Paper No. 11
Presentation Time: 11:15 AM
Agricultural Vs. Geological Erosion Rates in Arid Environments: A Case-Study in Southern Peru
Erosion studies on natural and agricultural settings at various scales (plot, hillslope, catchments) employing laboratory experiments, sediment traps, soil profile truncation and cosmogenic nuclide to calculate rates find widely divergent erosion rates even under similar conditions of climate and soil. The research reported here uses undisturbed archaeological sites abandoned in 1000 A.D. and 1532 A.D in arid Southern Peru environments to observe patterns and rates of geomorphic change on constructed slope. The agricultural erosion rates, 94 m/my to 120 m/my determined from these archaeological sites are substantially greater than the erosion rates calculated using cosmogenic nuclides.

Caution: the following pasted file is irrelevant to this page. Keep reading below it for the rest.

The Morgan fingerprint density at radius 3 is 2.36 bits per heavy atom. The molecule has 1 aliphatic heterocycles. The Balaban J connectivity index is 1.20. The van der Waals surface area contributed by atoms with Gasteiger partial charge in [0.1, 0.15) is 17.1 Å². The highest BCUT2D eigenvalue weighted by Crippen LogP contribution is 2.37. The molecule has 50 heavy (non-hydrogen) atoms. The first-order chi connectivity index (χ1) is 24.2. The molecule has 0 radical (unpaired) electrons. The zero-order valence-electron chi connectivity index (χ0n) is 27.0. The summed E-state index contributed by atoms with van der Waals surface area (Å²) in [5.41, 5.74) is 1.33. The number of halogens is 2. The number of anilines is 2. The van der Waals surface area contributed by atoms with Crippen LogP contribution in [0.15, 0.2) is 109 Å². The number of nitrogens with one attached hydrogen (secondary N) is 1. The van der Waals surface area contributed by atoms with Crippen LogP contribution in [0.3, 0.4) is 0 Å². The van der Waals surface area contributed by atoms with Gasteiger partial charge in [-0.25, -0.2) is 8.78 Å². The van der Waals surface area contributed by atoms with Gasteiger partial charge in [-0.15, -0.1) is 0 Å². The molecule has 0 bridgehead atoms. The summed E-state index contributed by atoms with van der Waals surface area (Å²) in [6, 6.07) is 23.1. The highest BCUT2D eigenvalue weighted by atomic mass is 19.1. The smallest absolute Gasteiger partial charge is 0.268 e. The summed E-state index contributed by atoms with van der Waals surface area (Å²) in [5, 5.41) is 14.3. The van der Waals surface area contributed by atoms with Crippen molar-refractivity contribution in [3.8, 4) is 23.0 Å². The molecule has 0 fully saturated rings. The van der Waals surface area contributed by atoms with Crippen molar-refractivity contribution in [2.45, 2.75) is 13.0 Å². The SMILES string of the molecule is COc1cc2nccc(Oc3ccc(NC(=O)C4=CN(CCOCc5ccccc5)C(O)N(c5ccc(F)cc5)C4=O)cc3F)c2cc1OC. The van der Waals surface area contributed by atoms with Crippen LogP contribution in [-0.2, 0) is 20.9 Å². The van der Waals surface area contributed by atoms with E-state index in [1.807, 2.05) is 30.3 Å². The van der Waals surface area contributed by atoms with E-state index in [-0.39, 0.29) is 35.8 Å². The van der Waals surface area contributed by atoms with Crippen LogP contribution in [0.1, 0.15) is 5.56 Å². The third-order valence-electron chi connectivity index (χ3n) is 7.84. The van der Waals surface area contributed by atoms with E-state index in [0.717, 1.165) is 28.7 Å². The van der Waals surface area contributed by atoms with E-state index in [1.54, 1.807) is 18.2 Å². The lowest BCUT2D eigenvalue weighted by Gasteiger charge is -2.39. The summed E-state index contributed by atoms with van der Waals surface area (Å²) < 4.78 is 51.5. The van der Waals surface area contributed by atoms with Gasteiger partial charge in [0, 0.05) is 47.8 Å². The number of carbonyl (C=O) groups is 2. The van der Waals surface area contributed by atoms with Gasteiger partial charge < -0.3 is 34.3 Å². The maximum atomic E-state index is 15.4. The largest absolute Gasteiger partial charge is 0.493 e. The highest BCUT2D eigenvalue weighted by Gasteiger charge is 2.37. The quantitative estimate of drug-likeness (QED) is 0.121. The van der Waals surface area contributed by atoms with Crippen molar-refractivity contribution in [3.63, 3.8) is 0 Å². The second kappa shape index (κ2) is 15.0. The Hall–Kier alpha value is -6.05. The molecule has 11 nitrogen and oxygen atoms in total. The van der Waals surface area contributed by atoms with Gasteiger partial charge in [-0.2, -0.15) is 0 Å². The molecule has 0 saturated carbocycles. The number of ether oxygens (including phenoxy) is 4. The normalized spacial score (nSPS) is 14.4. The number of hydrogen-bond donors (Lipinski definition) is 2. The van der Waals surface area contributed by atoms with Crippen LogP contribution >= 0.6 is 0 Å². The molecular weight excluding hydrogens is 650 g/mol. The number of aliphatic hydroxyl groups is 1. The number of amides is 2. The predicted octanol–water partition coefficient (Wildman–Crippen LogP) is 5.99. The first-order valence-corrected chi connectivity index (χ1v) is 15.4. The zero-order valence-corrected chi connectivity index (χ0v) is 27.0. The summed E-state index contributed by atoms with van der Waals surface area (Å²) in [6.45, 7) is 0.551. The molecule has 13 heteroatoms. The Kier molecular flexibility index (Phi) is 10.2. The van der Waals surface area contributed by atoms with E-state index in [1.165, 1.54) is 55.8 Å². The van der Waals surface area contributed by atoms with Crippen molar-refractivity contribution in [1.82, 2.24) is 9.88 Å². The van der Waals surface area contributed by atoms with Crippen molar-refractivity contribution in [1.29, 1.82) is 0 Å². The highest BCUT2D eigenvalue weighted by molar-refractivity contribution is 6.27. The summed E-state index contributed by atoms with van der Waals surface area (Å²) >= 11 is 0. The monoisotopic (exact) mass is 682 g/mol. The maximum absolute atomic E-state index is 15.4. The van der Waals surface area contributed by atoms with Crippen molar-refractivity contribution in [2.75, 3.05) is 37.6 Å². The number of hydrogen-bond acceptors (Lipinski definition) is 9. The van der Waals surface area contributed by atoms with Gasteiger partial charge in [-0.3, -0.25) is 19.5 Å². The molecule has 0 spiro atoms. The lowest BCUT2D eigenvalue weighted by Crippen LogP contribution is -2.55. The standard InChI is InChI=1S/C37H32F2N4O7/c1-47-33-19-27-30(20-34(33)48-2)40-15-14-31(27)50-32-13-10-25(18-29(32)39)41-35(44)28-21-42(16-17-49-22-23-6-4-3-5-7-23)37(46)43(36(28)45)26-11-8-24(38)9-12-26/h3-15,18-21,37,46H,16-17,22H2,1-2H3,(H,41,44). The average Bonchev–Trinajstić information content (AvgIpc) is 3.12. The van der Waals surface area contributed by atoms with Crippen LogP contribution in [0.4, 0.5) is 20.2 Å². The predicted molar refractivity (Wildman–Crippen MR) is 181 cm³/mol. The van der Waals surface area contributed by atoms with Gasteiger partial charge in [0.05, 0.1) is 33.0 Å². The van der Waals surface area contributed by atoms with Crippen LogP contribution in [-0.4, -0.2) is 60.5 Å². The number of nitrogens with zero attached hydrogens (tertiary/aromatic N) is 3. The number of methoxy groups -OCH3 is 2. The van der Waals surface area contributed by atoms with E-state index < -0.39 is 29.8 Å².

Short duration and high intensity rainfall at the study sites concentrates erosion at the edge of the terrace risers, leading to rilling of the tread surfaces. Some of the sediment derived from erosion of both terrace risers and treads is redistributed downslope within the terraces, while the rest of the sediment is completely removed from them. Erosion on these archeological earthworks is more than thirty times faster than reported on natural slopes in nearby areas.